Project Hiller: The Impact of Ubiquitous Portable Technology on an Urban School

May 1, 2002

Over the past decade, the Union City School District has been developing and updating a community-wide networking infrastructure to support its comprehensive program of educational reform. The district and its technology initiatives provide an exemplary context in which to examine the potential of new technologies to support teaching and learning.

For this project, the Union City Board of Education committed three years of funding (1998-2001) to provide network-enabled laptop computers (with printers and Internet access) to 40 incoming freshman students and 20 teachers and administrators in one of the district's two secondary schools, Union Hill High School. In Years 2 and 3, additional cohorts of students and teachers were added to the program, reaching an immediate total of 70 teachers and 110 students, as well as others beyond the program itself. More than simple technology access, Project Hiller students and teachers received extensive technology training and were required to actively adhere to the aca-demic and participatory expectations of the program.

To document the impact of ubiquitous technologies on a context in which many of the initial challenges associated with urban school reform and technology integration have been overcome, CCT was invited to conducted a longitudinal research study of Project Hiller. Specifically within the reform setting, CCT focused on how Project Hiller's goals and implementation affected students learning, teacher-students relationships, and the climate of the school.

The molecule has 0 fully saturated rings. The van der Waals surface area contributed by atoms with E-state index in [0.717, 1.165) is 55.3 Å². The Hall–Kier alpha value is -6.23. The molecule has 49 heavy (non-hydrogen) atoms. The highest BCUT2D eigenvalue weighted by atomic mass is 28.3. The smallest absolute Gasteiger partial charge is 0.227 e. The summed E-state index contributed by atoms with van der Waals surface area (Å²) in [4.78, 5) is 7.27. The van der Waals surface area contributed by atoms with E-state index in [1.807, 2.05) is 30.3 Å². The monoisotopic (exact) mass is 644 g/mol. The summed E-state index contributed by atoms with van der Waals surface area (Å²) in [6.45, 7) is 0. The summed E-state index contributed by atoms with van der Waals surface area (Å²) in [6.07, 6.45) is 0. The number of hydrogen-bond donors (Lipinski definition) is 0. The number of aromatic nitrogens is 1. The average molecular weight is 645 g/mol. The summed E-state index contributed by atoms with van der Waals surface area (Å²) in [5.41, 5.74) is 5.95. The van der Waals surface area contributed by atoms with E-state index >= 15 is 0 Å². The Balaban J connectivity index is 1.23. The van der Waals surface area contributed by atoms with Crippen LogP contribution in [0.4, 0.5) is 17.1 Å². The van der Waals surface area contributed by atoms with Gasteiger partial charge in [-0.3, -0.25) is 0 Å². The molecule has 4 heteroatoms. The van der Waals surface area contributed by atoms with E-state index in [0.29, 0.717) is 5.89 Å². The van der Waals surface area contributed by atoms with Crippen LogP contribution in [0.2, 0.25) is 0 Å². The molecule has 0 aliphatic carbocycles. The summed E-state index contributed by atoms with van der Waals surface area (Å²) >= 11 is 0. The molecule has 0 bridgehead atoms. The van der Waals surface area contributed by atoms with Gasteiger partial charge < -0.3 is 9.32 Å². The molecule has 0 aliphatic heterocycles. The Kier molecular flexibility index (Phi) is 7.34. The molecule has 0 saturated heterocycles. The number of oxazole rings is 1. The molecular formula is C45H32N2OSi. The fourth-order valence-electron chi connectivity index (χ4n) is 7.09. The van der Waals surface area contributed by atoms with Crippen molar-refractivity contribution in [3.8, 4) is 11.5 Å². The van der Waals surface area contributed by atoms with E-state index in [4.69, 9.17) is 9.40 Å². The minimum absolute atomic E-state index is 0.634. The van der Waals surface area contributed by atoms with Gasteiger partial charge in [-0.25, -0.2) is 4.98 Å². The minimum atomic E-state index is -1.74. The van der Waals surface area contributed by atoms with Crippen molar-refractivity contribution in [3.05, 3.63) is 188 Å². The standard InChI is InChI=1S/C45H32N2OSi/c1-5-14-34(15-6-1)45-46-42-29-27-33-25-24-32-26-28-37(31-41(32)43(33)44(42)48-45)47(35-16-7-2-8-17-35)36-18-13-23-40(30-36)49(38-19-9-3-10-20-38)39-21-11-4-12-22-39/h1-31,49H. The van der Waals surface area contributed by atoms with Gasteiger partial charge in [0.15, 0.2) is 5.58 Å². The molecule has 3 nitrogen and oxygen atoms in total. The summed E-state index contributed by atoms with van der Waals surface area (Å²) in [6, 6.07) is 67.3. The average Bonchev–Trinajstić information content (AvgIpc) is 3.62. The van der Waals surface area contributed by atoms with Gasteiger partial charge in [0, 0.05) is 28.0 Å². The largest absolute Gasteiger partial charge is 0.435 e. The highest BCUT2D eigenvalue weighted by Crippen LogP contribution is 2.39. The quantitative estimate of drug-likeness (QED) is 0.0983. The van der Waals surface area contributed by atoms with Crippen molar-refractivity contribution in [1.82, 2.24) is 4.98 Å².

Taking advantage of the portable and ubiquitous benefits of the laptop, Project Hiller targeted key areas across multiple levels of the school to:

  • Create a cadre of technologically sophisticated students to advance the use of technology among peers and teachers at Union Hill High School

  • Improve relationships between students and teachers and, by supporting students' facility with technology, enhance teachers' perceptions of students' capabilities

  • Make technology more central to core teacher practices

  • Increase student performance and outcomes on traditional measures as well as on more authen-tic measures such as students' multimedia project presentations

  • Encourage the best eighth-grade students to continue enrolling in the city's public school system

  • Provide urban students with technology comparable with that of suburban schools

Data gathered over the course of three years, complemented by eight-grade retention, honors enrollment and test performance materials collected by the school district, indicate that Project Hiller has been well implemented toward the above goals.

For the purpose of this study we adopted a dual strategy combining quantitative methods with qualitative strategies. The central research strategy was an instrumental case study intended to help us understand how the technology was integrated into the daily life of the school and how it influenced processes of change within the high school (Stake, 1995). The case study approach enabled us to examine how multiple factors are affected by the innovation, and how these factors in turn shape and inform the experience of Project Hiller participants (Means, Blando, Olson, Middleton, Remz, and Zorfass, 1993; Schofield, 1995).

To examine relationships between the quantitative changes taking place and the contextual factors that define, drive, and make those shifts possible we focused on four domains using different indicators to capture changes over time: